• Failure for PHP 4 now handled gracefully instead of with a syntax error.
  • Moved flushing of rewrite rules to only happen on plugin activation and
    not on every page load. This should have a noticeable positive impact on
    performance. The only downside is that the plugin will have to be
    deactivated and reactivated if pretty permalinks are enabled (a worthy
    trade-off in my opinion).
  • Cleaned up the code in various places to make it more readable (especially
    with regard to the error message pseudo-constants).


  • Primarily a documentation release. Lots of stuff in the README was
    clarified, fortified, beautified, and just plain shifted around.
  • Fixed a small bug related to a new option that was added in 1.2.0. After
    saving the options twice, the problem would have fixed itself anyway.
  • Added screenshots for the benefit of the WordPress Plugin Directory.
  • Moved the changelog off of my site and into the Plugin Directory to give
    people a more central point of contact.


  • Added option to force all status updates to become actual posts.
  • Added option in widget to “permalinkify timestamps” (archive page is
    editable via tmpl-single.php).
  • Invented new English word: permalinkify.
  • Tried to make the settings page clearer and easier to understand.
  • Did some code housekeeping.
  • Added logo to settings page.


  • Complete code rewrite (PHP 4 procedural to PHP 5 OO) and new way of storing
    settings in the database.
  • Did away with external ping.php file for receiving updates.
  • Added native WordPress URL hooks and internal support for mod_rewrite.
  • Added RSS feed containing 20 most recent status updates.
  • Added archive/permalink pages for individual pings (mostly in conjunction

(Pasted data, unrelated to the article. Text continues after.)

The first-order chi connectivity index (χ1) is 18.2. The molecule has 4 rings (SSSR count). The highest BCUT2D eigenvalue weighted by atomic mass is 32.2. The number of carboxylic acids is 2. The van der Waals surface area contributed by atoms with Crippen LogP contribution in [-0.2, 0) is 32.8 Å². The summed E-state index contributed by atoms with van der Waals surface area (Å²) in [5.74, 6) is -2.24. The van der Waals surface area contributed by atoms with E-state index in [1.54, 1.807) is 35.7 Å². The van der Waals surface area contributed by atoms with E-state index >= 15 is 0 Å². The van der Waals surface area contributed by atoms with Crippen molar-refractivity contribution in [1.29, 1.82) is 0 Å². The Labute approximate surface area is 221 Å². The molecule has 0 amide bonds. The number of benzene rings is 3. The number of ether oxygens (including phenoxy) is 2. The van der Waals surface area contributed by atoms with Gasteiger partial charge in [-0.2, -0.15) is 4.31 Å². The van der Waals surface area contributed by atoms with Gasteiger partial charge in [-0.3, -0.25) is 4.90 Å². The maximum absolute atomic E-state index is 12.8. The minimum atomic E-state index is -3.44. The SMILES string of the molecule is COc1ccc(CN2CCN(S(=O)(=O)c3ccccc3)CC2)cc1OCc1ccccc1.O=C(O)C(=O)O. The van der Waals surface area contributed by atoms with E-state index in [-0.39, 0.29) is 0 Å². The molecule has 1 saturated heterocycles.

with RSS feed, but can be used elsewhere as well). Page is templated for
    easy customization.
  • Provided interface for user-supplied widget styles (CSS).
  • Widget HTML/CSS makes more sense. Widget container has an ID of wp-pingfm
    and a class of wp-pingfm-widget.
  • Added wp_pingfm_status() for people using non-widgetized themes. See
    Other Notes section for docs.


  • CSS is now targeting #pingfm in a less specific way (because it broke on
    themes with multiple sidebars).
  • Fixed random bug only seen in WebKit where a space preceding a status update
    was considered significant whitespace. (Don’t ask me—I don’t build it, I
    just code to it.)


  • The first non-beta release!
  • Modified CREATE TABLE for installer after reports of it failing on MySQL
    versions < 4.1.
  • Added check for widget to determine if database table was created properly.
  • Tweaked a few textual things here and there.


  • This version was never released publicly and the changes made for it were
    rolled into 1.0.0.


  • Added this page as a home
    base for the plugin on my site.
  • Made the README more readable (hopefully). The documentation should be
    easier to understand now.
  • Fixed the mod_rewrite example to include the [L] flag. The entire line
    didn’t get copied from my conf file the first time around.


  • Minor textual changes and a speed enhancement (eliminated a DB call using
    some crafty coding).


  • Added widget options to specify colors used in injected style sheet (CSS).
  • Reorganized, streamlined, and beautified some code.


  • Fortified README with some additional information and a mod_rewrite
    example for shortening the inevitably long URL.
  • The plugin now auto-detects the directory it’s running from. Anything under
    /wordpress/wp-content/plugins should work reasonably well. If the
    WordPress Plugin Directory wants to create a really long folder structure,
    so be it.


  • Added support for all types of updates. Blog and micro-blog posts
    now show up as actual entries in WordPress.


  • The initial public release! After being hacked together with loving care
    during a couple late nights, the code finally sees the light of day. Cue
    angelic choir and bright background light…